Darjeeling Portraits creates family heirlooms in celebration of our furry BFFs…
Let me tell you a few things about Owen Staszewski: he’s an incredible drummer, singer, and dancer. Sensitive, quick-witted, and funny — he’s an all-around top-notch guy. (And married to one of Free People’s equally talented and clever wovens designers.)
And just a few years ago, Owen added “pet portrait painter” to his already impressive resume. As someone who already dabbled extensively in art (one of his previous jobs was hand-rendering signs at the local Trader Joe’s), Owen was commissioned to paint a friend’s dog who had recently passed away. It was with this project, in honor of Buddy, that Owen realized his newest calling — Darjeeling Portraits.
To date, he’s painted over 50 cats and dogs, some living their best lives and others who have crossed the rainbow bridge.
“My hope is that these portraits bring people happiness, and can be passed down as a lasting tribute to a family best friend. I think having a portrait painted in a pet’s honor can also help to heal the heart and move on.”
I was curious what a typical day in the life of a pet portrait artist looked like, or if there could even be such a thing. Here’s a snippet from Owen’s diary entry:
8 AM alarm sounds. No snooze. Out of bed and downstairs for my morning coffee. Feed Bear (my doggo) and take him for his morning walk around the neighborhood. This is when I reflect on the day ahead and figure out my game plan.
Before I begin any project, I make sure I’ve got the right photo to work from, and know whether I’m capturing a serious or goofy side. (I’m always up for both!)
When trying to capture the spirit and personality of a pet, I pay a lot of attention to their eyes. You can really show so much emotion through their expression.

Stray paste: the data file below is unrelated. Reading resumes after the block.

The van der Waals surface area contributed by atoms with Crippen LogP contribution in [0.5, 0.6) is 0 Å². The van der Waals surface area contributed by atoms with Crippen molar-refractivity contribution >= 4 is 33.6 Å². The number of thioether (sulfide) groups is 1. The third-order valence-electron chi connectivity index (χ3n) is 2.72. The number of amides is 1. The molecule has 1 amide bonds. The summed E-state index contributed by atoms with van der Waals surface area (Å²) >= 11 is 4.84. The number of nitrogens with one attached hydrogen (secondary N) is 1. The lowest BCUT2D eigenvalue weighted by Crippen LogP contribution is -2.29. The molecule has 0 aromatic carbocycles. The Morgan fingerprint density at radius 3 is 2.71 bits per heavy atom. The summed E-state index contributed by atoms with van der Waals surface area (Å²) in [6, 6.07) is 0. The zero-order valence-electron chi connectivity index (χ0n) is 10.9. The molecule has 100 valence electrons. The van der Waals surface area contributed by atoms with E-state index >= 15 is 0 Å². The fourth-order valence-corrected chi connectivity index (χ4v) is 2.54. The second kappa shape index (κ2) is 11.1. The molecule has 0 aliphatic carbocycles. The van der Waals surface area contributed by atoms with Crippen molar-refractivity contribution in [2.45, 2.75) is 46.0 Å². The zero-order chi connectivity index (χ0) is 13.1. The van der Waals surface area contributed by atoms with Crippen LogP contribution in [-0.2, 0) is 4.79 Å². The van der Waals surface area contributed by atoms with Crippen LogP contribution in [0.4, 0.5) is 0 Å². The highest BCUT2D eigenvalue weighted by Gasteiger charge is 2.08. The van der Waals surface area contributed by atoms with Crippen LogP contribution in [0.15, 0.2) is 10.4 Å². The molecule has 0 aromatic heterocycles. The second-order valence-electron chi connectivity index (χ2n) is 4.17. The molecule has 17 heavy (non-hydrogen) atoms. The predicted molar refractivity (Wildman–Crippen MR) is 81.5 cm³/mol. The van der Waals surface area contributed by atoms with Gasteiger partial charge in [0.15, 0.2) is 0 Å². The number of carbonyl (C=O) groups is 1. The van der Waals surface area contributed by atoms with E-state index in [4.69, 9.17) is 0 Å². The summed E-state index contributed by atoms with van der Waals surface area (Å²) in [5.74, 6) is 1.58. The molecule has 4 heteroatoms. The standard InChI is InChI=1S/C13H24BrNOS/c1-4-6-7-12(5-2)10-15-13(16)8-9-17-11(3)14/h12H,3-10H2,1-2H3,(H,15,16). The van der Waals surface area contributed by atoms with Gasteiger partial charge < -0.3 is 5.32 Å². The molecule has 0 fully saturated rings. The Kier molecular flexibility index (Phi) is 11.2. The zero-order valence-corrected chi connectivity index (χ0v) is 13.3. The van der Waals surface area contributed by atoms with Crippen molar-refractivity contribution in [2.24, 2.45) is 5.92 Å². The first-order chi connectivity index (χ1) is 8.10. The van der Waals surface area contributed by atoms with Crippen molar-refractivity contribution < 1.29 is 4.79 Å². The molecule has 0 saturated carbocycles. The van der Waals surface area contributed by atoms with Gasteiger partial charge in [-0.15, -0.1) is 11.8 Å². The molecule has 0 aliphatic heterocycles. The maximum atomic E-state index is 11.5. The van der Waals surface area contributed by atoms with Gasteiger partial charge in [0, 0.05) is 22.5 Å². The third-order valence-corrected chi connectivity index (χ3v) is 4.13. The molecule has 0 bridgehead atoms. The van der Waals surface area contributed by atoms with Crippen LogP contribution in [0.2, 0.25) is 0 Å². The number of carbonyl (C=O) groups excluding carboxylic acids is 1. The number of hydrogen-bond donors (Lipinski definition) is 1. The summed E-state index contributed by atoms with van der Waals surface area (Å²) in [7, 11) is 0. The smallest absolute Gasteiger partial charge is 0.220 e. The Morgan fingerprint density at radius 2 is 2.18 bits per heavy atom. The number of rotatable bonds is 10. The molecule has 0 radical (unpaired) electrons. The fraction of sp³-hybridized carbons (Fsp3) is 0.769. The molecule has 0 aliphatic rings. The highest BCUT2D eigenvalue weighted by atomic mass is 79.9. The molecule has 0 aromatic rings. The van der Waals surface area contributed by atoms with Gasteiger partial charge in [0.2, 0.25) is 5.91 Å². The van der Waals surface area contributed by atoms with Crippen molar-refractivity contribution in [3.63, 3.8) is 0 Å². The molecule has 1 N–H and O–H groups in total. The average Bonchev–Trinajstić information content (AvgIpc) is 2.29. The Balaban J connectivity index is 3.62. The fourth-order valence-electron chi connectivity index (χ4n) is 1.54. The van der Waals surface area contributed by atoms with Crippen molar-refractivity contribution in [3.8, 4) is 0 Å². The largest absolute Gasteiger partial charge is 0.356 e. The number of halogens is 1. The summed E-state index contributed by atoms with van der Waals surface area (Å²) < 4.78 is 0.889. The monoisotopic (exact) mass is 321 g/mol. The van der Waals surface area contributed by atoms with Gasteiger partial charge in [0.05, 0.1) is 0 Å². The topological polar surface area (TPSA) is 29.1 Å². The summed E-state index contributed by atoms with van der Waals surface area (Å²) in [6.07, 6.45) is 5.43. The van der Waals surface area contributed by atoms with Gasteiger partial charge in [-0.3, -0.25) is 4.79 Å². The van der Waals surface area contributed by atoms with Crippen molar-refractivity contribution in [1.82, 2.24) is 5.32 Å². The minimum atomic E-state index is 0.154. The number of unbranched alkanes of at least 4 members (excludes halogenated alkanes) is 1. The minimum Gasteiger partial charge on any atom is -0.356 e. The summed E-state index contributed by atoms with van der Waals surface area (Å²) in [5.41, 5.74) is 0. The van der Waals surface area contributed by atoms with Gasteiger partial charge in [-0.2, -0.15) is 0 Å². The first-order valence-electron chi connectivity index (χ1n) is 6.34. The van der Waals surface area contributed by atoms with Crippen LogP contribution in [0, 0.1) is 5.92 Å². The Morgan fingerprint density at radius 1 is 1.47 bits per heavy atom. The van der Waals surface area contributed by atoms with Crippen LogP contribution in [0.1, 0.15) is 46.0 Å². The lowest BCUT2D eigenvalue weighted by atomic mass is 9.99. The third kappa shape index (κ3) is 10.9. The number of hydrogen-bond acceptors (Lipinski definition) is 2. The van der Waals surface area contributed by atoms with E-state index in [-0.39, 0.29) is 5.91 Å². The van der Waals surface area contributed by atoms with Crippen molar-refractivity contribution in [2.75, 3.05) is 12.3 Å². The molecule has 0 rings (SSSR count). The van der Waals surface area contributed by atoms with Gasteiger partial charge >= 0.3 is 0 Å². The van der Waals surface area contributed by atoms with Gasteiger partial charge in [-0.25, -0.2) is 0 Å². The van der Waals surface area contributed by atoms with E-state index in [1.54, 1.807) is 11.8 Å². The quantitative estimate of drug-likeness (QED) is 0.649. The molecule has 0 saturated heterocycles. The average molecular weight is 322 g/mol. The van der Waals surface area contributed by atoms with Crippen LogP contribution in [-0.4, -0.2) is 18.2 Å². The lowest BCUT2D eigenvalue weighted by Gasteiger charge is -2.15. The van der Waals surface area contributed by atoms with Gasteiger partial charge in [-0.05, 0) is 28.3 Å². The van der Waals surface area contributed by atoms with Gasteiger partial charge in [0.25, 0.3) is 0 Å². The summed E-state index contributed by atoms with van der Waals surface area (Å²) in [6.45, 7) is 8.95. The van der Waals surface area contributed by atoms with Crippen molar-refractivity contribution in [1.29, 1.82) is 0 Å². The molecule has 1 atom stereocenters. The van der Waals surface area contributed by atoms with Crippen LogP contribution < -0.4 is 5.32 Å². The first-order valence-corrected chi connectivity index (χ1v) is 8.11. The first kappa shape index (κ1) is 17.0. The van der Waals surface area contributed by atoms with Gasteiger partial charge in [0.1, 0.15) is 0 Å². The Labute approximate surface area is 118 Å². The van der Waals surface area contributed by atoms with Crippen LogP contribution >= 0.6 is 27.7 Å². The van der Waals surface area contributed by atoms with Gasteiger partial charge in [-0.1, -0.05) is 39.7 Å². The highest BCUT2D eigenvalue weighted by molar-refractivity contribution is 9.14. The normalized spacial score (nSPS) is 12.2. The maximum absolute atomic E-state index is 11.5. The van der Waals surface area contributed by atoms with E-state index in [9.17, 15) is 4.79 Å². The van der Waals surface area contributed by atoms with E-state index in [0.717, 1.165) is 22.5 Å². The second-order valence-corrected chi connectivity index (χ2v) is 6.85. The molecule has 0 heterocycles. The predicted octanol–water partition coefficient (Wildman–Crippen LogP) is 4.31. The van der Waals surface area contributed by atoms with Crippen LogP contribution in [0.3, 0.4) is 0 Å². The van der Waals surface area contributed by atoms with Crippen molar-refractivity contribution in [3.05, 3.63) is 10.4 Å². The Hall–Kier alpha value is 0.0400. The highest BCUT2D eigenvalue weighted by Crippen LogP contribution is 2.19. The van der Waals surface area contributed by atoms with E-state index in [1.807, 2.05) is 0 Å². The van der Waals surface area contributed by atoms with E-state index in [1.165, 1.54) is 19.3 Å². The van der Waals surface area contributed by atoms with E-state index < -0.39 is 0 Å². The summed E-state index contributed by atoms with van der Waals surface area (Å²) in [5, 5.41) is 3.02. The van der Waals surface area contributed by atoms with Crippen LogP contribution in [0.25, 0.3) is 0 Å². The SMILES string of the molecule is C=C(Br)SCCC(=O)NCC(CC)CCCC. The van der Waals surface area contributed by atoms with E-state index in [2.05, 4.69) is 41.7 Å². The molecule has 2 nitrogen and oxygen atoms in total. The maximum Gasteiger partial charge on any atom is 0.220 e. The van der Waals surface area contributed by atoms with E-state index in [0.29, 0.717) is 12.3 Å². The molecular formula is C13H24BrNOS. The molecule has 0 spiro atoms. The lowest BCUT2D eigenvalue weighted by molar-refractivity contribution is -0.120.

Now it’s time to tone the canvas. I like to use burnt umber diluted with odorless mineral spirits. Something about the warm earthy brown makes a stark white canvas more inviting.
Now, with my reference photo taped below my canvas, I can start sketching out the painting, keeping it simple and focusing on proportions and bold shapes.
Once I am confident in my sketch, I can start mixing colors and laying in some paint.
Starting with the darkest areas and mid tones I begin to block in the most obvious shapes. Perhaps the shadow on the side of its face or the tuft of fur behind the ears.
By this time, the subject is starting to come to life and look more three-dimensional. I can almost hear its playful growl…
Wait, no that’s my stomach… Time for lunch!
Owen Staszewski, with Bear. Photos by Don Ortega.
(Which, Owen said, is usually three tacos.)
Although he was once intimidated by them, Owen’s medium of choice is oils, used in conjunction with a fast-drying medium called liquin. “It’s amazing, being able to mix colors that stay wet all day, as opposed to acrylics which pretty much dry within the hour. Also, the buttery consistency of oil paint is so satisfying to mix. The only downside to oil is the drying time but I’m a patient man and it’s well worth it!”
Perhaps fitting for Owen, so he can make time to enjoy dinner with Gemma, some wine and a whole lot of Seinfeld.
If you’re interested in commissioning Owen for an heirloom all your own — or for a gift — visit here.
Note: to ensure delivery in time for the holidays, please place your order no later than December 3rd!